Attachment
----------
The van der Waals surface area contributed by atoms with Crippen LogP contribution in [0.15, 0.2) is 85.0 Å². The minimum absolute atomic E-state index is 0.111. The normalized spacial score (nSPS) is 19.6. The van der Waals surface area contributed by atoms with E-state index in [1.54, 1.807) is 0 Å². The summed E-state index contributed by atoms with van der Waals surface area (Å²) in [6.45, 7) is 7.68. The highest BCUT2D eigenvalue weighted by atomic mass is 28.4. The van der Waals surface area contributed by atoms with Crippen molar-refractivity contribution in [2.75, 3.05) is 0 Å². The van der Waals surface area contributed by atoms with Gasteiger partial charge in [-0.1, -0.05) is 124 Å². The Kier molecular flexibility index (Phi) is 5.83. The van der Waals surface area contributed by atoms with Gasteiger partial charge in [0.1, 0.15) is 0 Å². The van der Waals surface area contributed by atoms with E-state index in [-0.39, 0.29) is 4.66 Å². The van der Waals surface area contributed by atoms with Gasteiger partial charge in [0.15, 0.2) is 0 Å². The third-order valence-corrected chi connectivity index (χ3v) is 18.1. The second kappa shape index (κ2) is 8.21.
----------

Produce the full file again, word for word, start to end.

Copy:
The van der Waals surface area contributed by atoms with Crippen LogP contribution in [0.15, 0.2) is 85.0 Å². The minimum absolute atomic E-state index is 0.111. The normalized spacial score (nSPS) is 19.6. The van der Waals surface area contributed by atoms with E-state index in [1.54, 1.807) is 0 Å². The summed E-state index contributed by atoms with van der Waals surface area (Å²) in [6.45, 7) is 7.68. The highest BCUT2D eigenvalue weighted by atomic mass is 28.4. The van der Waals surface area contributed by atoms with Crippen molar-refractivity contribution in [2.75, 3.05) is 0 Å². The van der Waals surface area contributed by atoms with Gasteiger partial charge in [-0.1, -0.05) is 124 Å². The Kier molecular flexibility index (Phi) is 5.83. The van der Waals surface area contributed by atoms with Gasteiger partial charge in [0.1, 0.15) is 0 Å². The van der Waals surface area contributed by atoms with E-state index in [-0.39, 0.29) is 4.66 Å². The van der Waals surface area contributed by atoms with Gasteiger partial charge in [0.15, 0.2) is 0 Å². The third-order valence-corrected chi connectivity index (χ3v) is 18.1. The second kappa shape index (κ2) is 8.21.